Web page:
It was another sunny morning in Greenwood Lake. If you looked out the window and you didn’t look too far, you’d see some nice trees, all full of leaves, and you’d hear all kinds of birds in them, singing their songs. I guess what I’m saying is, it was one of those times when you could almost fool yourself into thinking that things weren’t all that bad.
My girlfriend Stephanie was bustling around getting herself ready for her job at the lawyer’s office, grabbing flesh-colored pantyhose off the back of the rocking chair and trying to put them on while she fixed herself a cup of coffee and stuffed some lunch into a paper bag. I appreciated that she worked so hard and that she paid the rent on our little place, but on the other hand, her having a job got in the way of the good times we used to have when we were just stoned-out teenagers. She had to go to sleep early, and in the morning she wasn’t much fun to be around. It felt like no matter where I stood or sat, I was in her way.
So I was relieved when she finally left for work. I listened to her banged-up Pinto crunch on the gravel, then go around the curve and accelerate onto 17A, then I sat down at the kitchen table and lit a joint. Pretty soon, Stephanie’s cousin, Delia, came out of the back room and plopped herself down on the chair next to me. We passed the joint back and forth a bunch of times.
I really liked the way the smell of the pot and the sleepy, just-out-of-bed smell of Delia went together.
It was the third day of her visit and I decided, there and then, to give up on trying not to stare at her. I guess it was those green eyes and that dirty blonde hair and how different she was from Stephanie, and how all she was wearing was pink panties. Yeah, looking back, the panties might’ve been a part of it.
The chairs in the kitchen were the kind on rollers, so I rolled over to Delia and kissed her, and with her who-whos there and everything, I figured they were up for grabs, too, so I took one of them in my hand, and I was thinking, this is real nice, and I got the sense she was thinking the same thing, on account of the sounds she was making.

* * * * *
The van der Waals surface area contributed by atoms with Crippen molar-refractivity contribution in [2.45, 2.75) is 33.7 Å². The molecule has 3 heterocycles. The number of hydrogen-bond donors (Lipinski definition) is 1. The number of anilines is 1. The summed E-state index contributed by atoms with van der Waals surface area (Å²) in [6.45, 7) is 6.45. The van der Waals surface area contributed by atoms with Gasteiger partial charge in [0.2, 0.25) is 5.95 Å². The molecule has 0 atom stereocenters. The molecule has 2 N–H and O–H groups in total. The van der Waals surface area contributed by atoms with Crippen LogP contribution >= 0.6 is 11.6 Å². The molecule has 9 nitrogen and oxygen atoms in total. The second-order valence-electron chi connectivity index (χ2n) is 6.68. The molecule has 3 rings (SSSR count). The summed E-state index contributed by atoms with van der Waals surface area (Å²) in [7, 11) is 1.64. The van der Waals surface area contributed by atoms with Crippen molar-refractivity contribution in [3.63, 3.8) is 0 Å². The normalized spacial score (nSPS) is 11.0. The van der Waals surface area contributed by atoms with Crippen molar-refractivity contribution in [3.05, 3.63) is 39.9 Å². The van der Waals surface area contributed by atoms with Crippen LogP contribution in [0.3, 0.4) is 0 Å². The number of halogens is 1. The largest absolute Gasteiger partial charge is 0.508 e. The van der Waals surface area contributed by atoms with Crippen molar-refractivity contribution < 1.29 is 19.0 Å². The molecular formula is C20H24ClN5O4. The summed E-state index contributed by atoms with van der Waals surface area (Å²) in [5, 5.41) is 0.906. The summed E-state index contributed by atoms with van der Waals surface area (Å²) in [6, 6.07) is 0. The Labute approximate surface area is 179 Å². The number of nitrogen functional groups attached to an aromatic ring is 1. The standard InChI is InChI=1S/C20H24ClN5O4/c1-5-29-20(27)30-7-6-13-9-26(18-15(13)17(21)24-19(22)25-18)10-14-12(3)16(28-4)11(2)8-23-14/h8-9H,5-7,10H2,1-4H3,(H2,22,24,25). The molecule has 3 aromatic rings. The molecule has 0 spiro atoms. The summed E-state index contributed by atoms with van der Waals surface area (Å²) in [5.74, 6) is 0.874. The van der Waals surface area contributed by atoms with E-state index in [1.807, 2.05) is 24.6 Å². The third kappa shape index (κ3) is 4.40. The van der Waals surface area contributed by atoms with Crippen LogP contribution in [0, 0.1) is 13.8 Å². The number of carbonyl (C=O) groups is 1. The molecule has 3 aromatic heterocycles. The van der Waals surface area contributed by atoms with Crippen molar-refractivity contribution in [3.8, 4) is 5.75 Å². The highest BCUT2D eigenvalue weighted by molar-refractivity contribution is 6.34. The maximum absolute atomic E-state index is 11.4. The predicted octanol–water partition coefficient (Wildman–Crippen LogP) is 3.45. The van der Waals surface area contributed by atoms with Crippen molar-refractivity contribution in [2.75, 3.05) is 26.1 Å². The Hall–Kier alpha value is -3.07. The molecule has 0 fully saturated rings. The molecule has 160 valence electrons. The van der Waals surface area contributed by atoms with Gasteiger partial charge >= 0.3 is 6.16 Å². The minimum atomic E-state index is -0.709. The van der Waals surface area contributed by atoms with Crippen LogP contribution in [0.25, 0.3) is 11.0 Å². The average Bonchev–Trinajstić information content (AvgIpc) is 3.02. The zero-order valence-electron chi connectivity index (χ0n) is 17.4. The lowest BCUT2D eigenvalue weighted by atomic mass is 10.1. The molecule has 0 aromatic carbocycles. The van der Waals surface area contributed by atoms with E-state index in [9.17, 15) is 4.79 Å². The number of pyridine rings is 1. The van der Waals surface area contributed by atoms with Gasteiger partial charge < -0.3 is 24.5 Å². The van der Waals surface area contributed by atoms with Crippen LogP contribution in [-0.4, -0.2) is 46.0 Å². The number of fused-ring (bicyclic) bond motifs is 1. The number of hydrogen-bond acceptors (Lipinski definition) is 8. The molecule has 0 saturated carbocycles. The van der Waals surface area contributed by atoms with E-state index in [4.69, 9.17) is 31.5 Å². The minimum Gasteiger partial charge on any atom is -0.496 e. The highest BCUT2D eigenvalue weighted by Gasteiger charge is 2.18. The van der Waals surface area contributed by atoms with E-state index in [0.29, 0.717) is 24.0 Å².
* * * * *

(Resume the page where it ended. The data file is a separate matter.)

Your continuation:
I wasn’t paying much attention to my surroundings at that particular point in time, so I didn’t notice Stephanie coming back in the front door to get her lunch which she’d left
behind, and I definitely didn’t notice the bottle of vodka coming toward my head. But I sure noticed when it made contact.
It hurt real bad.
Delia scurried back to her room and Stephanie started yelling all the things anybody would yell in that situation – about what a bastard I was, and how could I do that to her, with her cousin no less. I thought of saying something about how Delia’s wardrobe was at least partly to blame, to say nothing of how good she smelled, but I decided against it. Just then Stephanie stopped hollering and got a real concerned look on her face. She touched the back of my head and when she pulled her hand back to look at it, it was covered in blood. That’s when I passed out.
I woke up in a bed at St. Michael’s where they made me stay overnight. While I was there, I had some time to think about the whole thing. I’m not saying I’ll never look at another woman, that’d be a complete lie. But I realized something about Stephanie that night. I mean, anybody who cares enough about you to smack you in the head with a bottle of vodka while you’re making out with her cousin has to love you, right?
She loves me.
Bob Barlow is a writer, teacher and musician living in New York’s Hudson Valley.